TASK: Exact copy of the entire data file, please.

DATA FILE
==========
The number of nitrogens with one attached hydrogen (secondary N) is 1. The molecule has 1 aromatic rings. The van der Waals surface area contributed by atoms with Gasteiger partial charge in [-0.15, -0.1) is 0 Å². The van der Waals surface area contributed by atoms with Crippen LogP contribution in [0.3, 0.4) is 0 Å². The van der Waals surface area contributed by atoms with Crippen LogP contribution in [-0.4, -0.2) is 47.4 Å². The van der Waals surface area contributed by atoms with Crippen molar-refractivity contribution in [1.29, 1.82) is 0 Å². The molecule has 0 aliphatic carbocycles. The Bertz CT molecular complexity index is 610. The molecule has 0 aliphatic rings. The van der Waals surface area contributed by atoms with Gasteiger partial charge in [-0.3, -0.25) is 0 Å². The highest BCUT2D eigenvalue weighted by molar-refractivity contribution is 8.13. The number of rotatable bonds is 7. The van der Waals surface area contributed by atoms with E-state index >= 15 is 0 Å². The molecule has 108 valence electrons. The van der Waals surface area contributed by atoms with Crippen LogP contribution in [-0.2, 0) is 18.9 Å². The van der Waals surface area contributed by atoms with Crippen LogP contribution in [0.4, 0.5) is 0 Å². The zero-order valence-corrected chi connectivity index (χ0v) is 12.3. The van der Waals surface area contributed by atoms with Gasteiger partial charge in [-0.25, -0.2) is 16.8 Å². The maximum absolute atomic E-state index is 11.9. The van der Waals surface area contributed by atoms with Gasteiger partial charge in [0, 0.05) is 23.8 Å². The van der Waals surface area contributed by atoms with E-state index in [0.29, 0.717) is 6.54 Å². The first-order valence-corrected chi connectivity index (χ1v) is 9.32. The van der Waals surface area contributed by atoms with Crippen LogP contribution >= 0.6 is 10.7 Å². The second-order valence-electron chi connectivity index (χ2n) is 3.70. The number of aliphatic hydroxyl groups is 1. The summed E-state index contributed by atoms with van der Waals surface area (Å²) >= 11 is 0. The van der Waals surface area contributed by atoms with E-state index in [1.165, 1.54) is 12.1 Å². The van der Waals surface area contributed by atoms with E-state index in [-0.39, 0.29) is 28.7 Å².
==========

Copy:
The number of nitrogens with one attached hydrogen (secondary N) is 1. The molecule has 1 aromatic rings. The van der Waals surface area contributed by atoms with Gasteiger partial charge in [-0.15, -0.1) is 0 Å². The van der Waals surface area contributed by atoms with Crippen LogP contribution in [0.3, 0.4) is 0 Å². The van der Waals surface area contributed by atoms with Crippen LogP contribution in [-0.4, -0.2) is 47.4 Å². The van der Waals surface area contributed by atoms with Crippen molar-refractivity contribution in [1.29, 1.82) is 0 Å². The molecule has 0 aliphatic carbocycles. The Bertz CT molecular complexity index is 610. The molecule has 0 aliphatic rings. The van der Waals surface area contributed by atoms with Gasteiger partial charge in [-0.3, -0.25) is 0 Å². The highest BCUT2D eigenvalue weighted by molar-refractivity contribution is 8.13. The number of rotatable bonds is 7. The van der Waals surface area contributed by atoms with E-state index >= 15 is 0 Å². The molecule has 108 valence electrons. The van der Waals surface area contributed by atoms with Crippen LogP contribution in [-0.2, 0) is 18.9 Å². The van der Waals surface area contributed by atoms with Crippen LogP contribution in [0.4, 0.5) is 0 Å². The zero-order valence-corrected chi connectivity index (χ0v) is 12.3. The van der Waals surface area contributed by atoms with Gasteiger partial charge in [-0.25, -0.2) is 16.8 Å². The maximum absolute atomic E-state index is 11.9. The van der Waals surface area contributed by atoms with Gasteiger partial charge in [0, 0.05) is 23.8 Å². The van der Waals surface area contributed by atoms with E-state index in [0.29, 0.717) is 6.54 Å². The first-order valence-corrected chi connectivity index (χ1v) is 9.32. The van der Waals surface area contributed by atoms with Crippen LogP contribution >= 0.6 is 10.7 Å². The second-order valence-electron chi connectivity index (χ2n) is 3.70. The number of aliphatic hydroxyl groups is 1. The summed E-state index contributed by atoms with van der Waals surface area (Å²) >= 11 is 0. The van der Waals surface area contributed by atoms with E-state index in [1.165, 1.54) is 12.1 Å². The van der Waals surface area contributed by atoms with E-state index in [-0.39, 0.29) is 28.7 Å².